Application of Magnetron Sputtering for Producing Bioactive Ceramic Coatings on Implant Materials

Shandong University School of Mechanical Engineering Shandong Jinan 250061 P.R. China
Bulletin of Materials Science (Impact Factor: 1.02). 11/2008; 31(6):877-884. DOI: 10.1007/s12034-008-0140-z


Radio frequency (RF) magnetron sputtering is a versatile deposition technique that can produce thin, uniform, dense calcium
phosphate coatings. In this paper, principle and character of magnetron sputtering is introduced, and development of the hydroxyapatite
and its composite coatings application is reviewed. In addition, influence of heat treatment on magnetron sputtered coatings
is discussed. The heat treated coatings have been shown to exhibit bioactive behaviour both in vivo and in vitro. At last, the future application of the bioactive ceramic coating deposited by magnetron sputtering is mentioned.

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    • "RF Sputtering of Ca/P glasses including pyrophosphates and hydroxyapatite have been explored by a number of authors from as early as 1993. RF sputtering has been found to be an appropriate coating method, producing uniform , thin coatings, with superior adhesion strengths [16] [17] [18] [19] [20]. Yamashita et al. produced a range of binary Ca/P glass coatings with Ca:P ratios of 1.67, 1.0 and 1.5 via sputtering, which were subsequently crystallised by heating to form thin film apatites of hydroxyapatite, pyrophosphate and tri-calcium phosphate [21]. "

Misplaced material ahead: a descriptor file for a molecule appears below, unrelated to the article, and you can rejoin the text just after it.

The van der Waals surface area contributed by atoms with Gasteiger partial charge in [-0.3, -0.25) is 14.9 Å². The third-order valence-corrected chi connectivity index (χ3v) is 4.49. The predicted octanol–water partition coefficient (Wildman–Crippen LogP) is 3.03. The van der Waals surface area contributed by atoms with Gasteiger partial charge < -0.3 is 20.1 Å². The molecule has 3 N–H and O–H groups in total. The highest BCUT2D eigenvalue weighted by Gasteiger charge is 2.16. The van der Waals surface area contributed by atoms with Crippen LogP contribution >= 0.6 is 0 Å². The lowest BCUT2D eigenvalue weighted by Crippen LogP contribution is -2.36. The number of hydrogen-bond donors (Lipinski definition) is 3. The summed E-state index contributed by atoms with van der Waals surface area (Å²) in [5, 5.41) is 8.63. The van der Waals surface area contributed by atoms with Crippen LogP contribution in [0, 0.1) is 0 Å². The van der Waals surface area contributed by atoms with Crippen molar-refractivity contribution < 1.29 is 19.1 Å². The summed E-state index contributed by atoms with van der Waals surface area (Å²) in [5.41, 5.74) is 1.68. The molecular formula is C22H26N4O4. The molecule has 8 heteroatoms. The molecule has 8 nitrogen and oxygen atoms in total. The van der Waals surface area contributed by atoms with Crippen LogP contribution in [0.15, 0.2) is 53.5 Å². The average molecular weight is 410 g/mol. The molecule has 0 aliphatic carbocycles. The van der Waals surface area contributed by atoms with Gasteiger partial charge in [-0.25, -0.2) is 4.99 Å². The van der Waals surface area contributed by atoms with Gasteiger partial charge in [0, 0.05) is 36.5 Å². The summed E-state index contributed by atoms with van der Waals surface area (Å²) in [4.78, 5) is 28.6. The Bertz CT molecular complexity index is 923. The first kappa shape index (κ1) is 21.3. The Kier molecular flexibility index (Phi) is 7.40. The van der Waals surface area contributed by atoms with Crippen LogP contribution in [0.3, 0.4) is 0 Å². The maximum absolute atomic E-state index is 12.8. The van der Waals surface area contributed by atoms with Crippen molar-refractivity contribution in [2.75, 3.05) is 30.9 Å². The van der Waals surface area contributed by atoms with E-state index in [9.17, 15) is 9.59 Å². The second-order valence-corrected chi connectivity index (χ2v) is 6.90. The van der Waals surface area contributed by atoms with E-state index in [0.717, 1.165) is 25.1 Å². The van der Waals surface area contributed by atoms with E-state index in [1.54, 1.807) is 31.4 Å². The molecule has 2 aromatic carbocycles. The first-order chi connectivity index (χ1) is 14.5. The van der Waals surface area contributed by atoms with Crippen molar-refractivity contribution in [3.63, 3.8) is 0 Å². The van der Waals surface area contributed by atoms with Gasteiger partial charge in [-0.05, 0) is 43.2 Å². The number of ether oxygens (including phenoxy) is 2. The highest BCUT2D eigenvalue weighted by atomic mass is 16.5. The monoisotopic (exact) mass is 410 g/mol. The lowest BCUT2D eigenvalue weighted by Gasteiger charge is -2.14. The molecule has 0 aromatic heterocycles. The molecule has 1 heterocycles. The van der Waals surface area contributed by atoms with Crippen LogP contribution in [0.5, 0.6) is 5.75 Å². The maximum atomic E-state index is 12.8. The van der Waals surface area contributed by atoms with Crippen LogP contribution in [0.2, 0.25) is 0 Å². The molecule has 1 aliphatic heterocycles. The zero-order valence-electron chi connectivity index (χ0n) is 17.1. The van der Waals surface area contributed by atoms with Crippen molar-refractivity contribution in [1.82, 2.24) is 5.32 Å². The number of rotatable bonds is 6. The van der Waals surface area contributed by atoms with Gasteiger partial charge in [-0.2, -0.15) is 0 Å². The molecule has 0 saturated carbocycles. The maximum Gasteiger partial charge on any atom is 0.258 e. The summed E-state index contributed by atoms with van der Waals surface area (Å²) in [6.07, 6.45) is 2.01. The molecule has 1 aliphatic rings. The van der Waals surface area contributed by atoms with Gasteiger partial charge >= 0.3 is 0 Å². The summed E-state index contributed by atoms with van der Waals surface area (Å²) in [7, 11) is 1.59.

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    ABSTRACT: Phosphate based glass (PBG) coatings of up to 2.6 μm thick have been applied by RF magnetron sputtering for their potential in promoting osseointegration and potential as ion delivery systems for biomaterials. The processing behaviour of PBG under ion bombardment have been investigated, notably the phenomena of preferential sputtering. The relative sputtering yields for the elements within quaternary and quinternary glass oxides have been found to be dependent upon the chemical bonding and momentum exchange interactions at the surface, subsurface layers of the target material. This led to preferential sputtering in the order, P < Fe < Ca < Mg < Na, based on the absolute changes from 6 target compositions to their respective coating compositions, showing a reduction in P2O5 and Fe2O3 of between 10.3-15.2, 0.2-0.6 mol% respectively and an increase in MgO, CaO, and Na2O of 4.8-6.0, 0.1-3.8, and 3.0-6.9 mol% respectively. The order primarily corresponded to the relative dissociation energies of the network modifying ions bound to oxygen of (818.0 or 1227.0 for Fe), 928.0 for Ca, 788.0 for Mg, and 257.0 kJ mol− 1 for Na. The deposition rates from targets T1-T6 varied between 1.59-1.93 nm min− 1 at a constant pressure of 1.05 Pa. Increasing the pressure from 0.28 to 1.87 Pa led to improved stoichiometric transfer from target to coating.